One thing that is certain is the effects that Marx had on modern socialism. Like his writings, socialism grew out of the industrial revolution and adopted many Marxist ideals to improve social welfare. This movement found support not only among the laboring class, but also with intellectuals who believed the system had to be reformed for the benefit of humanity. There was a split between Marxist and non-Marxist socialists who disagreed on whether an overthrow was necessary or that working within the constructs of the current system was the best way. Non-Marxists favored changes through political, economic and social reform while maintaining the current capitalist structure. Marxists favored a complete revolution and redistribution of wealth.

Under socialism, private property would not exist for all the means of production (land, industrial capital, etc.) would be owned and regulated by the state. Modern socialists would agree that some privately owned industries are better run and maintained by individuals rather than the government. Additionally, the monetary system would be retained but controlled to great degree. Decisions pertaining to the supply of public goods would be made by the government, and resources would be diverted to the production of goods that satisfy the basic wants of the people.

Socialism today is not as scary of a word as it was 50 years ago. By adopting certain principles and combining them into their political systems many countries have improved the overall way of life for its citizens. Democratic socialism is becoming more popular, favoring a welfare state through democratic means.

Does Marxism have a future? It’s hard to say now that communism has fallen in Eastern Europe. On the other hand, western Marxists believe that the true revolution has yet to come and that true socialism is a dream. Modern Marxists feel that Soviet communism had nothing to do with true socialism. Capitalism is the current system throughout most of the world and it is unlikely to change. We still live in an individualistic society but we may be headed toward a higher social consciousness.

Marx’s lessons of capitalism have played out in one form or another throughout the last 100 years; however, the economies, despite common cyclical troubles, have proven more successful both economically and politically. Poverty is not necessarily flourishing throughout America, contrary to Marx. This success has proven that these economic systems are built to last while undergoing reforms over time to improve the system without completely rebuilding it. In many respects we are beyond Marxist ideals as a solution to our problems, for we have solved many of these problems through social and economic reforms within our current system. We are, in effect, using post-Marxian thinking to diagnose and solve our social problems despite the veritable impossibility of Marxist theory.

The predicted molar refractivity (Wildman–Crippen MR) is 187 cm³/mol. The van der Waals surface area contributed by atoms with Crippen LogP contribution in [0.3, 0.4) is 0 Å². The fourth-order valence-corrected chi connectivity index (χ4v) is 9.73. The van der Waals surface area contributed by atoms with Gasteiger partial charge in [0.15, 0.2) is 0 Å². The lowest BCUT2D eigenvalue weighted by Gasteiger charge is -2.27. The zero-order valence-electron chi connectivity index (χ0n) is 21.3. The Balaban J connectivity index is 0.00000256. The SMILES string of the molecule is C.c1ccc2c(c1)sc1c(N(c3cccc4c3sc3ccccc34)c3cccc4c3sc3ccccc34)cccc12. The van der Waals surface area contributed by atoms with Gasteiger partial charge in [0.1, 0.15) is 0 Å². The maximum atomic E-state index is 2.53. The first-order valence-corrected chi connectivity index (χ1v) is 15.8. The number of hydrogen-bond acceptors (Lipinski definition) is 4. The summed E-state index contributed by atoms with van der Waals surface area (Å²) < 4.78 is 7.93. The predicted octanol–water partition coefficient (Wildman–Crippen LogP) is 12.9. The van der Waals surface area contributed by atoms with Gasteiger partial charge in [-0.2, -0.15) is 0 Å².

Moreover, the elimination of class in society would not readily be accepted. Those at the top enjoy being there and have typically worked hard to attain their class status. Today there is more class distinction than ever before; even within what is known as the “labor class.” There is a skilled labor force whose wages exceed those of the unskilled labor force, and they are therefore provided more opportunity than unskilled individuals. There are also highly paid technical engineers who perform labor on machinery and other products. Individuals working in management positions don’t necessarily make a higher wage than those laboring in his factories. For example, a graduate with an undergraduate business degree hired into an automotive manufacturer will make less in salary than a typical union employee working in an assembly plant makes in hourly wages.

One of the most vital downfalls in Marx’s writings is that his assumptions are mainly based on history. He sees it as a series of revolutions and ruling class replacements. However, never in history has the population grown as rapidly as it has over the last 100 years, and as a result we are not able to simply overthrow the ruling class and create a utopia for workers. Too many variables lie in the balance since we have built a political and social structure around this economic system. The system has provided more and more for society through reforms over time, and reform has proven successful. There is no need for a revolution.

It may seem that Marxism is on the decline due to the relatively small proportion of countries still following strict to its principles. Cuba, North Korea, Vietnam and China are all that remain. The situation in Cuba is questionable, although their health care and education systems are reportedly on par with developed nations, their housing and social welfare systems are lacking luster. Cuba is weak economically and therefore is unable to provide new housing or even maintenance on older structures. It may have nothing to do at all with the US embargo on Cuban goods, but it is common belief that this is the primary cause. It is widely accepted that the Marxist government in Vietnam is coming to an end, and with China moving toward a market economy this leaves North Korea. The Korean system seems to be holding strong, and they are considered a growing threat to world security.